Note that this definition includes a single ordeal. PTSD is frequently tied to large traumatic life experiences such as wars, kidnapping, mugging, car accidents, physical assault, plane crashes, train wrecks, bombings, or natural disasters such as tornadoes, floods, and hurricanes. What we also know is that trauma comes in all shapes and sizes. For example, the following situations are all capable of leading to the development of the debilitating symptoms of trauma:
Absent caretakers who neglect their child
Ongoing bullying and/or teasing by classmates, peers, siblings, or family members
Living in a violent or unsafe neighborhood. Similarly, attending a violent and/or unsafe school
Emotionally and/or psychologically abusive relationships
Having a chronically ill loved one and the ongoing fear of losing that important person
and many, many, many more.
The effects of living with the impact of having experienced trauma are profuse. Untreated, these symptoms can seep into every area of an individual's life leading to disruptions in personal relationships, emotional outbursts (anger, uncontrollable crying, etc.), a sense of being out of control, feelings of constant and irrational fear (anxiety, panic attacks, hyper vigilance), sleep disruption (nightmares, insomnia, etc.), and so much more. Until recently, the scientific community did not fully understand the impact on the brain when someone had experienced exposure to chronic stress, fear, abuse, or other threats to their security. Today we not only understand it but, we also have the tools to effectively heal the brain from the agony of Complex Posttraumatic Stress Disorder, chronic depression, anxiety, and other stress-related disorders.
Contact Viva Excellence today to learn more about training in F.R.C.R.T.
Live Your Excellence
Our brain uses information connected to traumatic experience differently than information learned in any other situation? In new or uncertain situations, the information learned when a trauma occurred is often the filter through which new experiences are defined. A trauma filter.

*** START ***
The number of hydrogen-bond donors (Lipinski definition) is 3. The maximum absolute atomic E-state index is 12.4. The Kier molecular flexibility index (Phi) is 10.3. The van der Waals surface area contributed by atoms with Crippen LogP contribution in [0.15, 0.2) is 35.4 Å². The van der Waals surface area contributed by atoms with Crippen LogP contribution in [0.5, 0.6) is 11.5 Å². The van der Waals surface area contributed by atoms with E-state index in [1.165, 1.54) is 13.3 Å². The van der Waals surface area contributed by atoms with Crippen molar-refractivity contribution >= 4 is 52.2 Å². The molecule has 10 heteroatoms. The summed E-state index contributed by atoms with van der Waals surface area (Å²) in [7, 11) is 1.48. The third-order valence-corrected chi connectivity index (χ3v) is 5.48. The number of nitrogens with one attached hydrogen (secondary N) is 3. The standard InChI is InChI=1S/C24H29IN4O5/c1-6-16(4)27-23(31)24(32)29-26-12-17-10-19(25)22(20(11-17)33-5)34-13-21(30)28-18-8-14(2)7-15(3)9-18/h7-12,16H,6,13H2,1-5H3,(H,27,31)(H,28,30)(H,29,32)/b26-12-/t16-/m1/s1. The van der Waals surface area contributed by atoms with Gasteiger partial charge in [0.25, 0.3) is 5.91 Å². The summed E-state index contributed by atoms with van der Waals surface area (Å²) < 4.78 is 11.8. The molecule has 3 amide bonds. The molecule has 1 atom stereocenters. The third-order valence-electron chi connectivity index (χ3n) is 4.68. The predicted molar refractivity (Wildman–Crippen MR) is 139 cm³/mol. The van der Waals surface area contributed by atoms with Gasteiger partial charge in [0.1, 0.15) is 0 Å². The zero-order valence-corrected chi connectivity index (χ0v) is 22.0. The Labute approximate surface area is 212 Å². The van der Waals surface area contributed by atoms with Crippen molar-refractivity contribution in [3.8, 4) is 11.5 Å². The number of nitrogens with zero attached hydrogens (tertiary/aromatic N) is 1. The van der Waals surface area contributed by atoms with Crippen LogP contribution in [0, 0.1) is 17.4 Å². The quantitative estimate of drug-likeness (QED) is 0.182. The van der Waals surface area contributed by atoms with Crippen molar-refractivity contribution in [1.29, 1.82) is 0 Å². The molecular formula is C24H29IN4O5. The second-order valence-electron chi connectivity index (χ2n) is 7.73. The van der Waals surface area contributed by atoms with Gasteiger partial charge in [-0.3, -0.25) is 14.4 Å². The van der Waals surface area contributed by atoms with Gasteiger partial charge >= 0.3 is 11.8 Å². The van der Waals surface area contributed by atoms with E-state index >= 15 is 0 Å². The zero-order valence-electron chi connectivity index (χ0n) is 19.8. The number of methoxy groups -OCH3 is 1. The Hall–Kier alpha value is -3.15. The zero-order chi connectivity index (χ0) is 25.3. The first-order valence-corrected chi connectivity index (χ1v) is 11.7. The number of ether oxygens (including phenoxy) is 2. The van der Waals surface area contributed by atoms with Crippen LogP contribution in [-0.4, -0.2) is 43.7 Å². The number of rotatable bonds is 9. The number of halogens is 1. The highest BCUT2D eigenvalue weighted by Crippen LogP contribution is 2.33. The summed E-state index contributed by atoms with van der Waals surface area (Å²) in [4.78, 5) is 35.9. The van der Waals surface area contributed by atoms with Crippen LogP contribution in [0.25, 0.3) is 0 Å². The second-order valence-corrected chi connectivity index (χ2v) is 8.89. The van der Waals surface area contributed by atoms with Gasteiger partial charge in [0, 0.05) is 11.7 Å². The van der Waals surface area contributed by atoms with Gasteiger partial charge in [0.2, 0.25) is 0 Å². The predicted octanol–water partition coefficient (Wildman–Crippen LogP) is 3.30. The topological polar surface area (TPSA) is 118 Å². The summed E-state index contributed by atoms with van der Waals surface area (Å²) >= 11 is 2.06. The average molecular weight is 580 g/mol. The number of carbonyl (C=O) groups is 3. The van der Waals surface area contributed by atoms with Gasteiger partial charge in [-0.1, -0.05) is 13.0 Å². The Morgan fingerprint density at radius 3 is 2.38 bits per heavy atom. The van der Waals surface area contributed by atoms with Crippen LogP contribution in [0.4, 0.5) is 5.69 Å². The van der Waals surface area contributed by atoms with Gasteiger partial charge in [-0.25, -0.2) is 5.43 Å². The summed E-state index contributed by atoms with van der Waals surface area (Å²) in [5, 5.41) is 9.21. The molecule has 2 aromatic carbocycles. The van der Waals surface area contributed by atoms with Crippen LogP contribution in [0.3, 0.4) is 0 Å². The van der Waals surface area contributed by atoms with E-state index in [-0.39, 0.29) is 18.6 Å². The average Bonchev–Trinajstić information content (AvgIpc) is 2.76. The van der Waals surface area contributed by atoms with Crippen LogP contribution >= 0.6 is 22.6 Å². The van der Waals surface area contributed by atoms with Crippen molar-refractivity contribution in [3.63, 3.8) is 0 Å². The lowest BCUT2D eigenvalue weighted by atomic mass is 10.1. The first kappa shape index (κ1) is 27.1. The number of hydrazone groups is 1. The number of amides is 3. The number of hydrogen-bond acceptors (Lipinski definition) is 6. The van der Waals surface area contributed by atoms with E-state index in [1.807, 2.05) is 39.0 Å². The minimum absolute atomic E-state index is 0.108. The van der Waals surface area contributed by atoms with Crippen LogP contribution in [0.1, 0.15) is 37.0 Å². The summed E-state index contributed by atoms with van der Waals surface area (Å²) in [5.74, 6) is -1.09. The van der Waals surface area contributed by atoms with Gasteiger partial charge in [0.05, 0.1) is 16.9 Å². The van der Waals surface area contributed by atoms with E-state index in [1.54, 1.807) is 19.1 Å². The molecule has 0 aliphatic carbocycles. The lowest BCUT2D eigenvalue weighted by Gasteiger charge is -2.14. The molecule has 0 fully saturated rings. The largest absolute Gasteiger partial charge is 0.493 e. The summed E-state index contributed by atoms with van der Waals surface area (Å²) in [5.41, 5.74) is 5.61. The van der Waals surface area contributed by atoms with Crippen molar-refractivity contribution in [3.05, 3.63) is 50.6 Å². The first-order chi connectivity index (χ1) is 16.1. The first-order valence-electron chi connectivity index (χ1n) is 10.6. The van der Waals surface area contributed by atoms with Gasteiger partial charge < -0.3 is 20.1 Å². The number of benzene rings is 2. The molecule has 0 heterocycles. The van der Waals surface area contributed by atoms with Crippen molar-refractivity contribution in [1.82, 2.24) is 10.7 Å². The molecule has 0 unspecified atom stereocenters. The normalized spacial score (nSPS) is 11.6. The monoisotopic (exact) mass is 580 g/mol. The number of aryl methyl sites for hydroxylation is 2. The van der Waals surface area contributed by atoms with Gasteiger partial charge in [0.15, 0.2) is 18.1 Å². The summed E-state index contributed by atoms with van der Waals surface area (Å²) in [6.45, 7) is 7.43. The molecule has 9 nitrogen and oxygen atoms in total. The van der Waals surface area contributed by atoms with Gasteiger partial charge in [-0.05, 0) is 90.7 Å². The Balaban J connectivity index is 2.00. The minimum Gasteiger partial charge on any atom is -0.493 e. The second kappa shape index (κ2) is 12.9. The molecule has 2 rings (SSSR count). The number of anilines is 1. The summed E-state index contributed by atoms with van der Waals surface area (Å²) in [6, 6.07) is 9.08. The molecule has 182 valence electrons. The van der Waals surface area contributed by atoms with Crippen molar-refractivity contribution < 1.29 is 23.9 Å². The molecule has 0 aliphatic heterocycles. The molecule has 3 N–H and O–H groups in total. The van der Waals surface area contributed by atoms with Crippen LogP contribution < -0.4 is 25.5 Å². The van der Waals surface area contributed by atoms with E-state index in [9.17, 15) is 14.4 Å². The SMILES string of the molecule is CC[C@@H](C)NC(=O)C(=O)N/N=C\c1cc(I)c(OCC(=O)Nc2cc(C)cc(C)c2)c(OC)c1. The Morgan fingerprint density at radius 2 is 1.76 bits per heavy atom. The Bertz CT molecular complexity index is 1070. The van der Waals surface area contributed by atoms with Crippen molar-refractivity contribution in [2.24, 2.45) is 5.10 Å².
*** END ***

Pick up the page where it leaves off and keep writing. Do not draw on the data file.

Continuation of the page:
Our brain relies on past experiences to make executive decisions in your current life. Traumatic experiences may, unknowingly, be guiding the decisions our clients make every day.
Just as physical wounds heal so too does the brain. With proper treatment and support the brain, mind, and life will recover from the traumatic experiences of the past and be empowered to Live Excellence.
Fear Reprocessing and Cognitive Reframing Techniques (F.R.C.R.T.) not only heal the wounds of trauma, they also provide a proactive mechanism for resiliency development and resource enhancement. Many of our clients come to us seeking help following a traumatic incident. As defined by the National Institute of Mental Health:
"PTSD develops after a terrifying ordeal that involved physical harm or the threat of physical harm. The person who develops PTSD may have been the one who was harmed, the harm may have happened to a loved one, or the person may have witnessed a harmful event that happened to loved ones or strangers."
The effects of a traumatic experience can still haunt a person thirty, forty, even fifty years after the event occurred. While the experience may have passed long ago it may feel as though it happened just yesterday and still carry the same emotional power and physical reaction.